If your loved one is struggling with substance abuse, their addiction can be just as detrimental to you as it is to them.

Working through recovery can often be challenging; naturally, your loved one’s recovery will create challenges for you, too. Some of the symptoms of addiction, like neglecting responsibilities, developing a sensitive temper, and keeping secrets will clearly affect more than just the person dealing with the substance abuse.

But you can also be affected by your loved one’s addiction in a more indirect but just as powerful way. When you love someone, it can be extremely difficult to separate yourself from their pain, obstacles, and bad habits: in other words, their addiction. This natural tendency to take on your loved one’s burdens is what makes setting boundaries necessary in the recovery process.

Not only can boundaries create a buffer between yourself and the stress of the situation, but they can also assist you in supporting your loved one’s recovery. An article* from Psychology Today explains that boundaries “[…] are an emotional line. If there is no follow through on ramifications, your intentions are quickly dismissed as frivolous, your credibility is shot and your word is like quicksand.” Boundaries can help you remain objective about your relationship with your loved one. Additionally, setting up boundaries can keep you emotionally healthy.

So, what would these “boundaries” be? How would you set them up?

Similar to types of addiction treatment, no single boundary is universally effective. Boundaries are specific to each situation, relationship, history of substance abuse, and recovery process. Think of how your loved one’s addiction is affecting you, look at some of the example boundaries below, and see what comes to mind when picturing your personal experience.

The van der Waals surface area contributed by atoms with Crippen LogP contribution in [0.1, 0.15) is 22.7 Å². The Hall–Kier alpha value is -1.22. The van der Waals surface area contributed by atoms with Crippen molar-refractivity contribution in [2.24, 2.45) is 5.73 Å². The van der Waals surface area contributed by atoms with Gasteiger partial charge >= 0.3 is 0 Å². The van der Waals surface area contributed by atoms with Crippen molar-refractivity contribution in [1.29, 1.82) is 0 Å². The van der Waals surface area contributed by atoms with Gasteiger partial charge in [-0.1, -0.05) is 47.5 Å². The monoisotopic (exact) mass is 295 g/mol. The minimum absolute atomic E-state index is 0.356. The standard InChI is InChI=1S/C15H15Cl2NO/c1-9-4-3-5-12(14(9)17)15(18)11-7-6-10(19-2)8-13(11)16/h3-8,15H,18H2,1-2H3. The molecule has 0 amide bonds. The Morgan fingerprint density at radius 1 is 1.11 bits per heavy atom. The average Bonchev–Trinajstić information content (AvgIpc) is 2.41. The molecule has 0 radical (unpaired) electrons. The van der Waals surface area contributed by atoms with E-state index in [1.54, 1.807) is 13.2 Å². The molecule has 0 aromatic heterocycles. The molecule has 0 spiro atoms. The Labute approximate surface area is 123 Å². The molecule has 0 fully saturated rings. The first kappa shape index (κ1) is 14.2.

Three examples of boundaries to set with an addicted loved one:

  • We plan to discuss only recovery goals and any corresponding rules when in a family wellness program or therapy appointment or when a trained professional is present.
  • We agree to be honest with each other about how we are feeling, especially in regards to the substance abuse.
  • We will try to be aware of what we’ve done in the past that has hurt the other (especially when we didn’t realize we were causing hurt).

One essential boundary that will help ease your stress is this: making a conscious effort to “detach” yourself from your loved one’s addiction. This could be difficult for many reasons: you care about them, you feel responsible for them, or maybe you blame yourself for their situation. Even so, the truth is this: you cannot solve your loved one’s addiction or “fix” them.

Three examples of statements you can use to help protect your emotional well-being:

  • My self-worth is not related to my loved one’s addiction or recovery process.
  • My loved one’s recovery process is their own journey; I can be present and support them, but I cannot take this journey for them.
  • How I feel about my loved one is not the same as how I feel about their substance abuse.

The final component to boundaries is communication between yourself and your loved one. In order to set up boundaries, you have to first talk about and agree upon them. It’s critical to have these boundaries in place so you can refer to them when times get tense or complicated; boundaries make it easier to acknowledge when your loved one’s substance abuse is negatively influencing you–and when your response is enabling or ineffective.

Setting boundaries protects both you and your loved one. Detaching yourself is not selfish; you cannot effectively support your loved one’s recovery if you are not coping with your own stress in healthy ways. You cannot support a loved one if you are burnt out from carrying their burdens.

Remember that you can always reach out for help. The Aviary’s Family Wellness Program is intended specifically for people who have loved ones in recovery. The therapists in our program can help you come up with and stick to the boundaries. We work with our clients and their loved ones to create an environment that promotes recovery and healing for all.

To learn more about our programs at The Aviary, please call us at (888) 989-9505. Our admissions specialists are standing by.